The Vulnerability Sourcebook: Concept and guidelines for standardised vulnerability assessments

Published: 2nd February 2015 14:42Last Updated: 2nd February 2015 14:44
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Introduction

In recent years, vulnerability assessments have increasingly been used to identify climate change impact hotspots and to provide input for adaptation and development planning at local, national and regional levels. Vulnerability assessments assumed particular significance in the context of the National Adaptation Plan (NAP) process. This process was established in 2010 as part of the Cancun Adaptation Framework to complement existing short-term national adaptation programmes of action (NAPAs). It aims at reducing the vulnerability of developing countries, especially the least developed countries (LDCs) and the most vulnerable groups, by addressing medium- and long-term adaptation needs. Consequently, assessment of climate change vulnerabilities at different levels is an integral part of NAP implementation, as emphasised by the Technical Guidelines for the National Adaptation Plan Process (LEG 2012).

However, with so many varying definitions of vulnerability and related terms, and the variety of methodologies aiming to address them (see e.g. UNFCCC 2010b), there has been no dedicated conceptual approach for assessing vulnerability in the context of development cooperation. Moreover, vulnerability assessments have largely been confined to a supporting role in adaptation planning. But there is also a demand for compelling methods which assess adaptation efforts and incorporate lessons from adaptation experience, and so vulnerability assessments have assumed a new role in monitoring and evaluation (M&E) of adaptation. 

Who is the Vulnerability Sourcebook for?

The Vulnerability Sourcebook is targeted at governmental and non-governmental organisations and aims to support their efforts to substantiate and enhance adaptation and development planning. The document is of interest to institutions that are engaged in activities at the intersection of climate change and sustainable development.

The Vulnerability Sourcebook should be of particular interest to technical and adaptation experts looking for an effective tool which, at various spatial and administrative levels, can: 

  • provide a sound assessment of vulnerability to climate change, 
  • improve adaptation and development planning,
  • enhance the development of adaptation measures, and
  • support M&E of adaptation.
Users of the Vulnerability Sourcebook are likely be familiar with issues of climate change and adaptation. The document, however, does not presuppose advanced scientific expertise in developing and conducting vulnerability assessments. It is written for users with a basic understanding of the concept of vulnerability and methods for dealing with it.
 

It is particularly concerned with providing readily understandable, user-friendly guidance in the development and implementation of vulnerability assessments. It acknowledges the specific conditions which prevail in developing countries – requirements as well as constraints.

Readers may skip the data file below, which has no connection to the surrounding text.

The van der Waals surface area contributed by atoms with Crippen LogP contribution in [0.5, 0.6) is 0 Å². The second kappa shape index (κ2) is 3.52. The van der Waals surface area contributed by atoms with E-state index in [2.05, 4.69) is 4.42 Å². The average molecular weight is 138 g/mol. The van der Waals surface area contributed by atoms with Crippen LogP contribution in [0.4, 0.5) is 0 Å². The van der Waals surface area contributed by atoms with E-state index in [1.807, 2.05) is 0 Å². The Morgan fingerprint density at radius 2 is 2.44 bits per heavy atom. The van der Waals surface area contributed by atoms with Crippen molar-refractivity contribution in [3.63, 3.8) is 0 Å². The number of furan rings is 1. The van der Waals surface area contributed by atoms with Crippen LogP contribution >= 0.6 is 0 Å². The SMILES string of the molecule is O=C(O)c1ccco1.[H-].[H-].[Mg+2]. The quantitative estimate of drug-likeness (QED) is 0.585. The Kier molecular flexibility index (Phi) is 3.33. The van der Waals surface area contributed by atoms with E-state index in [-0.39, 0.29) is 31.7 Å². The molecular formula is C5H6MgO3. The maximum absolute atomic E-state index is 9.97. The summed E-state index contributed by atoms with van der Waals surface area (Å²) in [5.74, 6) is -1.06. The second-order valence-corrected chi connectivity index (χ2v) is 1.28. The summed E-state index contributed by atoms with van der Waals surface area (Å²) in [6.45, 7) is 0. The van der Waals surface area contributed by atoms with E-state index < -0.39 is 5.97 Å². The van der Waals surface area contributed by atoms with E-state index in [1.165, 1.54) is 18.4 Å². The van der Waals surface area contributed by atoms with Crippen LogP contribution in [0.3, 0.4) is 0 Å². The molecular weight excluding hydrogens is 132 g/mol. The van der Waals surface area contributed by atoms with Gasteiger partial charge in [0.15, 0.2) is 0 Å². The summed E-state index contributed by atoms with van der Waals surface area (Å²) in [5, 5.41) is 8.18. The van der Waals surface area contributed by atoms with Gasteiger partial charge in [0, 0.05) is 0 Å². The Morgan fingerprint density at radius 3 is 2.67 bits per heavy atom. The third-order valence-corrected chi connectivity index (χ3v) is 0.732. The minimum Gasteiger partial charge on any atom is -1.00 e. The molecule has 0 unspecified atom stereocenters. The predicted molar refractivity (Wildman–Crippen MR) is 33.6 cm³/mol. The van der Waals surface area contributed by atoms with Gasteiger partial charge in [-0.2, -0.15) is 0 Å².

Components of vulnerability (see page 20 in document)

How should the Vulnerability Sourcebook be used?

The Vulnerability Sourcebook comprises four major parts:

Chapter II is devoted to the Conceptual Framework which describes the cornerstones of the Vulnerability Sourcebook’s theoretical approach. Reflecting the current state-of-the-art in vulnerability assessments and best practise examples in monitoring and evaluation of adaptation measures, the Conceptual Framework explains key terminology and assumptions used in the Vulnerability Sourcebook, for example, how vulnerability analysis is linked to monitoring and evaluation.

The Conceptual Framework is particularly targeted at readers tasked with overall vulnerability assessment coordination who require a more profound understanding of the concepts behind vulnerability analyses.

Building on the Conceptual Framework, Chapter III of the Vulnerability Source- book – the Guidelines – provides detailed, practical instructions for implementing vulnerability assessments. The major tasks to conduct a vulnerability assessment are structured in modules which provide step-by-step instructions while also identifying potential pitfalls the user may encounter during implementation. Each module starts with a brief overview of key steps explained in the module as well as the resources and information required to execute them, and guidance on supplementary information and tools provided in the Annex (see below).

The Guidelines are not only targeted at vulnerability assessment coordinators and steering groups, but anyone implementing vulnerability assessments in full or in part who wants a deeper understanding of their tasks and how they relate to the overall vulnerability assessment.

Chapter IV of the Vulnerability Sourcebook deals with ways in which vulnerability assessments can support M&E of vulnerability and adaptation. This chapter outlines the opportunities and challenges in using vulnerability assessments for this purpose, along with practical guidance. 

Resources to download:

Further resources

Authors

Suggested citation: Fritzsche, K., Schneiderbauer, S., Buseck, P., Kienberger, S., Buth, M., Zebisch, M. and Kahlenborn, W. (2014). The Vulnerability Sourcebook. Deutsche Gesellschaft für Internationale Zusammenarbeit (GIZ) GmbH. 

Authors: Kerstin Fritzsche, Stefan Schneiderbauer, Philip Bubeck, Stefan Kienberger, Mareike Buth, Marc Zebisch and Walter Kahlenborn.

Contributions from: Sibylle Kabisch, Wera Wojtkiewicz, Christian Richter and Daniel Becker.

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